ILLINOIS APPELLATE COURT FIRST DISTRICT (5TH DIVISION) AFFIRMED IN PART AND REMANDED IN PART.
OPINION FILED JULY 25, 1986.
THE PEOPLE OF THE STATE OF ILLINOIS, PLAINTIFF-APPELLEE,
EARL ECHOLS, DEFENDANT-APPELLANT.
Appeal from the Circuit Court of Cook County; the Hon. Vincent
Bentivenga, Judge, presiding.
JUSTICE MURRAY DELIVERED THE OPINION OF THE COURT:
After a jury trial, defendant, Earl Echols, was found guilty of the crime of indecent liberties with a child (Ill. Rev. Stat. 1983, ch. 38, par. 11-4(a)(3)), sentenced to five years' imprisonment in the Department of Corrections and fined $2,000 plus court costs. On appeal, defendant contends that: (1) he was denied a fair trial when the trial court, as a sanction for what it deemed to be a discovery violation, refused to allow his wife, the mother of the victim, to testify on his behalf; (2) he was denied a fair trial when the court precluded him from introducing evidence concerning the victim's reputation for truth and veracity; (3) improper comments by the State in closing argument resulted in a denial of his right to a fair trial; (4) the court abused its discretion in sentencing him to a term of imprisonment rather than probation; and (5) the court abused its discretion in ordering him to pay a fine.
The record discloses that on August 26, 1983, 15-year-old Tracy A., the victim, was alone in her family's apartment with defendant, her stepfather; her mother and brother had left the apartment to take a family friend home. Tracy testified at trial that while she was ironing clothes in her bedroom, defendant kept walking in and out of the room. On the last occasion, he came toward her, she became frightened and she crawled under a bed. Defendant then pulled her out from under the bed and he proceeded to take both of their clothes off. While Tracy struggled with him, he placed "his finger and penis in her vagina" and kissed her "all over her body." Although the window in the room was open and Tracy "screamed" throughout the struggle, no one came to the apartment during this time. Thereafter, defendant told Tracy to take a bath. While proceeding to do so, Tracy looked out the window, saw a neighbor's daughter, Danielle Armstead, and called out to her for help. Danielle ran to get her mother, Linda Armstead.
Ms. Armstead testified that she had heard a "fight" going on in the Echols' apartment earlier that day and thought it was between defendant and his wife, Gladys Echols. She heard screaming, cursing and crying. After Danielle summoned her, she went to the Echols' apartment. Tracy was trying to get out of the apartment door and defendant kept closing it before she could get out. Finally, Ms. Armstead told defendant to let Tracy out. She then took Tracy to her own apartment. Once there, Tracy asked her to send Danielle to get a family friend, Louise Taylor.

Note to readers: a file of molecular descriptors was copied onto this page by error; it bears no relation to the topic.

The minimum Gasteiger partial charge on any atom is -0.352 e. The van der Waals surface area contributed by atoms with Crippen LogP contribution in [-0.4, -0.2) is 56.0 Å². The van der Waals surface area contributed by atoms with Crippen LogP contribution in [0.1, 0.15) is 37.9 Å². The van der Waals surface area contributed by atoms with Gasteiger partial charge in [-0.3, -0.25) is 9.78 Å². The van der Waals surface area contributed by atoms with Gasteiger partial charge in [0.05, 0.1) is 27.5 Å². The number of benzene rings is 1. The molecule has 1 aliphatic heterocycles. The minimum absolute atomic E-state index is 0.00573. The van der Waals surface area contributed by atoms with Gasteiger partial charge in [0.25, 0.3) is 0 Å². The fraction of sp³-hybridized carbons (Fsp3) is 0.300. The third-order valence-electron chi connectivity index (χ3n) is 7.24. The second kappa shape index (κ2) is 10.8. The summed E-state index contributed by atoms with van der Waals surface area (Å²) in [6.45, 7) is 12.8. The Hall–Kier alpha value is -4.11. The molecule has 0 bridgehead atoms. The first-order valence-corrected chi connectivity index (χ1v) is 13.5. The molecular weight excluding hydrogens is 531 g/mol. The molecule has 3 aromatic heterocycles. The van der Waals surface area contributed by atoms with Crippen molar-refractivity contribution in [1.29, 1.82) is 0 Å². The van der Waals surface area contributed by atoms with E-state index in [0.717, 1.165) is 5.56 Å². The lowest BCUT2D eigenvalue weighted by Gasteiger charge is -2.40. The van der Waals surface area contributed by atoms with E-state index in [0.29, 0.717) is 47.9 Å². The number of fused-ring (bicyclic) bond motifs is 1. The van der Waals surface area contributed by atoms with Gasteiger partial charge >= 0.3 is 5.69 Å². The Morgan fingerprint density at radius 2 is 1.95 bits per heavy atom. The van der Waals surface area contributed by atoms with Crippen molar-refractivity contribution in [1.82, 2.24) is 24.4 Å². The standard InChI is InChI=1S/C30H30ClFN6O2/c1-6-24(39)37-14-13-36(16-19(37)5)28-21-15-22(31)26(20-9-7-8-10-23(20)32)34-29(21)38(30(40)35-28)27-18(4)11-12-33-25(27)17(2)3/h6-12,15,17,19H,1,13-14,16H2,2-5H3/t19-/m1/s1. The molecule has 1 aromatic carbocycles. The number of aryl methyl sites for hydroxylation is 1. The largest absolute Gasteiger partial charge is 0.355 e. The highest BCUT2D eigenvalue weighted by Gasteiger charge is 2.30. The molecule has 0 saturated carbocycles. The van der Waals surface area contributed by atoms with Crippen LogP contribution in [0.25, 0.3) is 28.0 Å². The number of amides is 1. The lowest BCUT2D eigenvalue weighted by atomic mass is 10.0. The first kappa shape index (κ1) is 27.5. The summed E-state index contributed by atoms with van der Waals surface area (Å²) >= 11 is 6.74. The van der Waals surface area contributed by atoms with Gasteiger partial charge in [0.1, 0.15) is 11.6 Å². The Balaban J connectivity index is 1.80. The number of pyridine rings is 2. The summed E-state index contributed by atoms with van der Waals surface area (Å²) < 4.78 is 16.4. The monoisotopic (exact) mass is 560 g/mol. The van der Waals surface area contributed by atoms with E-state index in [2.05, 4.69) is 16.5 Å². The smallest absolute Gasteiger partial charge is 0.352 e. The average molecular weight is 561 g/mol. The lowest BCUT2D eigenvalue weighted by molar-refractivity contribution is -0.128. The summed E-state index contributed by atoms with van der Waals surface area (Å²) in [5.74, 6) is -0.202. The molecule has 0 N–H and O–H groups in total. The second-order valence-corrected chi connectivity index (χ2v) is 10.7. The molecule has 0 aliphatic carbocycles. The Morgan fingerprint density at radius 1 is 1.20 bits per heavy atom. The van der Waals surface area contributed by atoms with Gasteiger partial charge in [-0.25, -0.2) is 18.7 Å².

Ms. Taylor testified that upon her arrival at the Armstead apartment she found Tracy dressed only in a housecoat. Tracy had a swollen eye, was crying and looked hysterical. After a conversation in which Tracy told Ms. Taylor defendant had raped her, defendant came to the Armstead apartment and "invited" Ms. Taylor out "on the porch" to "fight" with him. Ms. Taylor and Ms. Armstead went out on the porch, but no fight ensued and defendant returned to his own apartment.
Thereafter, Ms. Taylor took Tracy to her apartment and called the police. Chicago police officers Michael McCollum and Medici testified that they responded to the call. When they arrived on the scene, Tracy was wearing a housecoat and she told them defendant had made sexual advances towards her after she had finished taking a shower or bath. Tracy was then taken to the police station. A short time later, Ms. Shirley Best, Tracy's grandmother, arrived at the apartment and was told by neighbors that Tracy had been taken to the police station. Ms. Best went to the station and talked with Tracy. She told Ms. Best that defendant had raped her. Ms. Best subsequently accompanied Tracy to the Wyler's Children Hospital where Tracy was examined by Dr. David Cline.